This past September, in the Holidome of the Holiday Inn French Quarter in Perrysburg, a 38-year barrier was swept aside as a mother and her child got to know each other for the first time.
“We sat there from 2 to 11 p.m. Neither one of us wanted to leave,” Lisa, the daughter, recalled. “We had so much to find out, so much to catch up on.”
On the one hand, it was like we were strangers. But then we also had this very deep connection that I think we both were aware of,” Pam, the mother, added.
Catholic Charities arranged adoption
A priest put her in touch with Catholic Charities, and in 1974, when the baby girl was born, an adoption was arranged. Lisa, who is now married with children of her own, was raised in a loving home.
“I was told at three or four years old that I was adopted, which meant I was very special. I have a sister who was also adopted, and I have two older brothers. But my childhood was wonderful. I never felt I was any different. In fact, even after meeting Pam, my family is still my family. It will always be that way.”
Buble song hits ‘Home’
Lisa has been working to find her birth mother since 1996. She searched birth records, the Ohio Adoption Registry and various agencies. Eventually, after several stops and starts, a friend of hers suggested she get in touch with the people at Catholic Charities Adoption Services at the Diocese of Toledo, who help reunite Catholic Charities adoptees with their birth parents.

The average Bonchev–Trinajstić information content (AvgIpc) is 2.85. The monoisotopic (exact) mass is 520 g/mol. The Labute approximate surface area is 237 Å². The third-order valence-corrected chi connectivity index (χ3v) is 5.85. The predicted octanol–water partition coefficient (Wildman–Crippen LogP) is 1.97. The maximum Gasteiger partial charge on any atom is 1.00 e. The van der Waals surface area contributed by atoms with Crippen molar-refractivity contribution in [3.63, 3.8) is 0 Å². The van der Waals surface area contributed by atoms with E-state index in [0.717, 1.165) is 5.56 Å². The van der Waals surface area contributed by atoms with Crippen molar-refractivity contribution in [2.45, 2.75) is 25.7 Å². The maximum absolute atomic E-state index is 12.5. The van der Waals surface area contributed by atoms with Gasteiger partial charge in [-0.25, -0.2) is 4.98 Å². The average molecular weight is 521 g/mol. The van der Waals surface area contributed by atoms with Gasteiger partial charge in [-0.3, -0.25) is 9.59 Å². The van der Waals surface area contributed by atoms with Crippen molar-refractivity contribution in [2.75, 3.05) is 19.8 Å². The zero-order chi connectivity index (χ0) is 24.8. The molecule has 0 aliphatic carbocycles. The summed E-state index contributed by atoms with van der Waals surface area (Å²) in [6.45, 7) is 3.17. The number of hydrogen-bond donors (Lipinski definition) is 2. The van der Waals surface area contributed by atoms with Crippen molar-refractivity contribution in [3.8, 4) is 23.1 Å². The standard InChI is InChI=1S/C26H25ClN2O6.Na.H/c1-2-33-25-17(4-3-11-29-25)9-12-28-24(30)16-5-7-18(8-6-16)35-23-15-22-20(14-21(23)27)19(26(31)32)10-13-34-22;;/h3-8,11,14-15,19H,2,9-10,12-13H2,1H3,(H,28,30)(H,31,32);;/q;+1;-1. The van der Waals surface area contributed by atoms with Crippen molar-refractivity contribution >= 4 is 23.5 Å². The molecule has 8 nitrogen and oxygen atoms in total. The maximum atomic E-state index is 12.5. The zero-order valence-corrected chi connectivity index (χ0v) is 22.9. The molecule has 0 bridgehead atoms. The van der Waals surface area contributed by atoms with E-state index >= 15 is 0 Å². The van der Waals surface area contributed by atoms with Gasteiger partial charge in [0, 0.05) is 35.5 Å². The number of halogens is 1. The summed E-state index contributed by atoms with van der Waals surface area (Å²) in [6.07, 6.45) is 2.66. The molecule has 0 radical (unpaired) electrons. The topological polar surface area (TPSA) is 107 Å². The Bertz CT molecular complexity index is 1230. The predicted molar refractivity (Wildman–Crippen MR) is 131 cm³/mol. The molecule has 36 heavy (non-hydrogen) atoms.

“For me, it was important to find out who I came from,” Lisa said. “I wanted to fi nd out who I look like.”
One day about a year ago, a letter from Catholic Charities with the news that her birth mother had been found arrived at Lisa’s home. Lisa was running errands and her husband called her with the news.
“I’ll never forget that phone call,” Lisa said. “While he was telling me, Michael Buble was singing ‘I Want to Go Home’ on the radio. It was like this was meant to be. I called Catholic Charities and said I want to go through with it.”
‘Just trying to figure out where we all fit in’
When you see Pam and Lisa together, you notice there are similarities between the two – their looks, their walk and even their handwriting. It’s a bit uncanny.
Pam said that when her oldest son was ten years old, he told her he always felt he had an older sibling. So when she told him about Lisa, he was not surprised.
“All of my family has been very supportive. They were all excited to meet her.”
So the two families spent this past Thanksgiving together and got to know each other. It’s been an adjustment, Lisa said.
“I think we’re all just trying to figure out where we all fit in.”
By now, of course, the answer is clear: Together.
Baby Spencer was looking smart, all decked out for the photo shoot in his bow tie and new sweater. Of course it helps that when you’re just six weeks old, you don’t really have any old clothes.
Mom and Dad, Debbie and Todd, were as proud as any new parents you’ll ever see. And even more grateful than most, perhaps, since Spencer’s arrival was so long awaited and so intensely prayed for.
Even the story of Spencer’s arrival is inspiring. Todd and Debbie, who live in Toledo, took adoption parenting classes through Catholic Charities, finishing up in July of 2012. The baby’s nursery was finished, the paperwork was filled out and the home visits were completed, but they were never exactly sure if they were on anyone’s short list for consideration as adoptive parents.